I cover so much when it comes to home buying and selling, that sometimes I have to remember to back myself up and cover the basics. Today, I am going to cover the 5 basic things to look for when purchasing a home. Now, some of these may seem obvious. This said, it is easy to fall in love with a home’s locations or features and forget about the obvious.
So, without further waiting, here are my top 5 tips for buying a home.
- Don’t judge a home on paint, appliances or counter tops. A home is about the foundation and potential. If you don’t like pink tile in the bathroom (most of us don’t), understand that you can change it. Oh, and you don’t have to change it right away if the budget is a concern. It can be a project for later. You do have home renovation options.
- Check out the heating / cooling system. You should pay more attention to this vs. the paint job of a home. It the heating / cooling system looks old- it probably is. Also, turn up the heat and then turn on the A/C. Do they work at first prompt?
- Plan your deal breakers in advance. Again, you don’t want to fall in love with something that isn’t right for you because it looks nice or is in a better location. Stick to your plan by making one and bringing it with you. Small things, like fireplaces, are not deal breakers. Big things, like a jump by 50k in price or not having enough bedrooms, are deal breakers.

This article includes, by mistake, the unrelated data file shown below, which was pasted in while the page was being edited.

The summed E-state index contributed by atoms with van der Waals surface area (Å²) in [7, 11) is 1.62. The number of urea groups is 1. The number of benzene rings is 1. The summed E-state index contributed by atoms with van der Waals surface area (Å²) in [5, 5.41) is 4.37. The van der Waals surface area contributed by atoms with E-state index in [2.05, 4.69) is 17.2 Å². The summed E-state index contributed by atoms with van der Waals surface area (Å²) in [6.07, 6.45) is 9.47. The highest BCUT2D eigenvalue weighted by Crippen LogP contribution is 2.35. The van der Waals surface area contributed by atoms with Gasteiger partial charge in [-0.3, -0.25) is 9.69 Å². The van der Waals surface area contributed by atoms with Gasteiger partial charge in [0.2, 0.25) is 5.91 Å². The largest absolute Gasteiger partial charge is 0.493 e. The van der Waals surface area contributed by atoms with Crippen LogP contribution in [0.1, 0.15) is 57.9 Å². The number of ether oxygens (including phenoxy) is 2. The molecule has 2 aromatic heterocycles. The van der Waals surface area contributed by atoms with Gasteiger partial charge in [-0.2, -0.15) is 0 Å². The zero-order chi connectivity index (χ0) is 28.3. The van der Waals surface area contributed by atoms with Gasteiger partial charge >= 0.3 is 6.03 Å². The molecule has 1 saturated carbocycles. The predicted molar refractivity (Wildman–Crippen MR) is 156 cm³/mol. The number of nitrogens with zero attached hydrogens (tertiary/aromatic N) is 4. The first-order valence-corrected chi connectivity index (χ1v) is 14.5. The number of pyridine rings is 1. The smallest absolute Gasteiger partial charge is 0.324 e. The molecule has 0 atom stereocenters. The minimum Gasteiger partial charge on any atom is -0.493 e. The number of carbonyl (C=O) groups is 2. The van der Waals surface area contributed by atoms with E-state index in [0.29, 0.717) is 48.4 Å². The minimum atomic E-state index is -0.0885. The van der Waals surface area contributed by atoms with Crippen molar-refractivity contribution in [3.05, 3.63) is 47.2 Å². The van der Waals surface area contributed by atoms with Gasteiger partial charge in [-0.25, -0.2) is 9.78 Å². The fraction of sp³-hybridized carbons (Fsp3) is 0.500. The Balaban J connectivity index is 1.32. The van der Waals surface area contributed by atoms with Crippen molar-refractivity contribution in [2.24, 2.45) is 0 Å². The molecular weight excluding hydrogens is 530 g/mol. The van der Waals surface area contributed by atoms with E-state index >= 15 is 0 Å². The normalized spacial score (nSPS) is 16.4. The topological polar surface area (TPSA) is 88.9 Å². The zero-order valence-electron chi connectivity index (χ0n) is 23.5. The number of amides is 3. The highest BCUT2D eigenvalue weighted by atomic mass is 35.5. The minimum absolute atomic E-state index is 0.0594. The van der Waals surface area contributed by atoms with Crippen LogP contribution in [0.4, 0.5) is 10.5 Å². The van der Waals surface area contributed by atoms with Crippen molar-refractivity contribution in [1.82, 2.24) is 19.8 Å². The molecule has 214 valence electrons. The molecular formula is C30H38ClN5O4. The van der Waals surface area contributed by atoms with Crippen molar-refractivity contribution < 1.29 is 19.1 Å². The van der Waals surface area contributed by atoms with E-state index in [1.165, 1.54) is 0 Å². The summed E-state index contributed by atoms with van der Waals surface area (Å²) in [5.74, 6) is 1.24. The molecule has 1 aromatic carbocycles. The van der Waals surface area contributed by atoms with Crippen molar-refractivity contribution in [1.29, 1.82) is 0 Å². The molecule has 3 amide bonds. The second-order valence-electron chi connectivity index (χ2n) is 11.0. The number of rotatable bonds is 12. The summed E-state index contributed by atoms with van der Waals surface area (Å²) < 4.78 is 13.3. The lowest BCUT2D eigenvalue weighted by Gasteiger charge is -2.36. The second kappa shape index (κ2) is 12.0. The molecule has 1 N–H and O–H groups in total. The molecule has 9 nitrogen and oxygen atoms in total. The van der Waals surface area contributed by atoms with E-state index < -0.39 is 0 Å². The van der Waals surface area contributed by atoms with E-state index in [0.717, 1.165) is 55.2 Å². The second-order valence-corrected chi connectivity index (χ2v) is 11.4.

- Check for leaks, water damage, and mold. You don’t want to do wait until the home inspection, either. Open up the cabinets and get under the sink. Smell and look for mold, leaks, water damage or other potential concerns before you consider purchasing any house. Then, at that time, you can decide if you want to move forward with an inspection.
- Do you smell sewer? Drive by at night and during the day to check for this. Sewage systems in older homes can sometimes get clogged or damaged by tree roots. Most plumbing companies can send a camera through the pipes to detect any breaks or blockages. If you smell sewer a few times upon drive by, you may not want to live with it and it could be caused by your potential home (fixable) or a neighbor’s home who isn’t willing to “fix” the issue.